The participation of the prefrontal cortex (PFC), hippocampus, and dorsal striatum in switching the learning task from cued to place learning were examined in C57BL/6 and DBA/2 mice, by assessing changed levels of phosphorylated CREB (pCREB). Mice of both strains first received cued training in a water maze for 4 days (4 trials per day), and were then assigned to one of four groups, one with no place training, and three with different durations of place training (2, 4, or 8 days). Both strains showed equal performance in cued training. After the switch to place training, C57BL/6 mice with 2 or 4 days of training performed significantly better than DBA/2 mice, but their superiority disappeared during the second half of an 8 days-place training period. The pCREB levels of these mice were measured 30 min after place training and compared with those of mice that received only cued training. Changes in pCREB levels of C57BL/6 mice were greater in the hippocampal CA3, hippocampal dentate gyrus, orbitofrontal and medial PFC than those of DBA/2 mice, when mice of both received the switched place training for 2 days. We further investigated the roles of orbitofrontal and medial PFC among these brain regions showing strain differences, by destroying each region using selective neurotoxins. C57BL/6 mice with orbitofrontal lesions were slower to acquire the place learning and continued to use the cued search acquired during the cued training phase. These findings indicate that mouse orbitofrontal cortex (OFC) pCREB is associated with behavioral flexibility such as the ability to switch a learning task.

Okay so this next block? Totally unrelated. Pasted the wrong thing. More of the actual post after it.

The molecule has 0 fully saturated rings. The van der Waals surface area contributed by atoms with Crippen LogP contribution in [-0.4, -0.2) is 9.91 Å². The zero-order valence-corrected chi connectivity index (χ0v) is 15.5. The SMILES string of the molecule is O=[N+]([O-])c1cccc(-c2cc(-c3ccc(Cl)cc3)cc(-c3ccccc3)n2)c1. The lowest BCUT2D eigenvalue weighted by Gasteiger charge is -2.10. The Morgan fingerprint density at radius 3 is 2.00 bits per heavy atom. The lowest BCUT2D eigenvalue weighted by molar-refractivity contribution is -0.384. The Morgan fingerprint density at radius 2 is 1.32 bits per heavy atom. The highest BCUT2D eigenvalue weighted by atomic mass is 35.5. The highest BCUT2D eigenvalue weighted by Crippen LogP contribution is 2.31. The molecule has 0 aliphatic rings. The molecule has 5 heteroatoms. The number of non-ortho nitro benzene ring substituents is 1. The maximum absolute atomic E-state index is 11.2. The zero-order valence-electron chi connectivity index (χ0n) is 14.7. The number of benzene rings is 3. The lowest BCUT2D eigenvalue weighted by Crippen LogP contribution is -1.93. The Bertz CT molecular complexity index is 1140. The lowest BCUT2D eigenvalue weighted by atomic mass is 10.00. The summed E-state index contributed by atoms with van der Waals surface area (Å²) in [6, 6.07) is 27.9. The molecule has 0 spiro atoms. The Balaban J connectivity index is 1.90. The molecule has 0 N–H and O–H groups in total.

Bibliographical noteFunding Information:
This article was supported by Konkuk University in 2016.
© 2019 Cho, Park, Jeon, Cho and Han.
- CREB phosphorylation
- Cued learning
- Medial prefrontal cortex
- Orbitofrontal cortex
- Place learning
- Task switching
- Water maze